My middle child got her driver’s license today. She’s so proud. She scored a 100 on her test. She still drives with her hands on ten and two, five miles under the speed limit, and tends to slow down when cars pass, but I doubt that will last much longer.
Which got me to wondering… what did teens look forward to before cars? Was 16 a milestone age like it is now? Did dad make you wait to drive the team until a certain age? Was it as old as 16? Doubtful, since so many of the youth of that time period were already married by 16. Perhaps 10 was the age at which one could take control of the horse and buggy. I could see my youngest drive a team of horses and making them dance.
So that got me to wondering… with children learning to read in Kindergarten (something few of my pre 1900 ancestors could do at all), and use computers by age 3, maybe we should consider making children go to school until 9th grade, and then those that are ready, could go on to college. Those that weren’t could start their adult lives. Teen pregnancy might go down, if young girls could go ahead and graduate and start their families as young as 16. They’d still be teens, but they’d be better prepared for raising that family if everyone graduated at 15. By 19, we’ve have people ready to enter the work force, which would solve Social Security issues. By 23, doctors, and lawyers would be done with med school. Younger doctors would mean they’d be able to specialize in their fields earlier, which would mean they’d be able to stay in their fields longer. (from 23-66 instead of 26-66).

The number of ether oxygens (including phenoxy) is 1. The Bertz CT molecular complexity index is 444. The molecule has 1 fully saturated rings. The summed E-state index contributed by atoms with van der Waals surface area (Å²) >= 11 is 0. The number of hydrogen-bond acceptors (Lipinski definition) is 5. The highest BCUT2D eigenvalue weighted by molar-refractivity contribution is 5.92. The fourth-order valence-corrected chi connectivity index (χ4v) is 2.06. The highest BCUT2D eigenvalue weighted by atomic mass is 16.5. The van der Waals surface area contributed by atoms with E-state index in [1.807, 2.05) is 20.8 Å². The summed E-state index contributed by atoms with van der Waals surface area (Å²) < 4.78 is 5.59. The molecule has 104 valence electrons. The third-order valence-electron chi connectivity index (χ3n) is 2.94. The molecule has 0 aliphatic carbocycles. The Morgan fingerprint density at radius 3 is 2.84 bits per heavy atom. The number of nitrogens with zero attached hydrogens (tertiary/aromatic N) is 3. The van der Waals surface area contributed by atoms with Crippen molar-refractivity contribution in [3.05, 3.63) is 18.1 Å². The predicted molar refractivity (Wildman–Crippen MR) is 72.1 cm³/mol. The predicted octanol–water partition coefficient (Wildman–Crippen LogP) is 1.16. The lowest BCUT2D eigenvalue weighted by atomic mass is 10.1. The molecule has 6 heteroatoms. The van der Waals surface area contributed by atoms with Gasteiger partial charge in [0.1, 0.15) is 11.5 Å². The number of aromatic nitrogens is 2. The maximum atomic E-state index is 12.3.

Kids bored with school would have time to get jobs, get real and get to college before they were old, married, with children.
No, I don’t think my daughter is ready for marriage and kids, but she’s definitely ready for college. She learned more in the first 3 years of school (preschool) than she’ll probably learn in the next two of high school. And with college out of the way, she could marry at 20, and still have her degree under her belt.
For now, I am trying to get up the courage to let her drive alone. The state says she’s perfectly capable, and she is when I am in the seat beside her. But for mom, the next right of passage is saying, “could you go get us some milk.”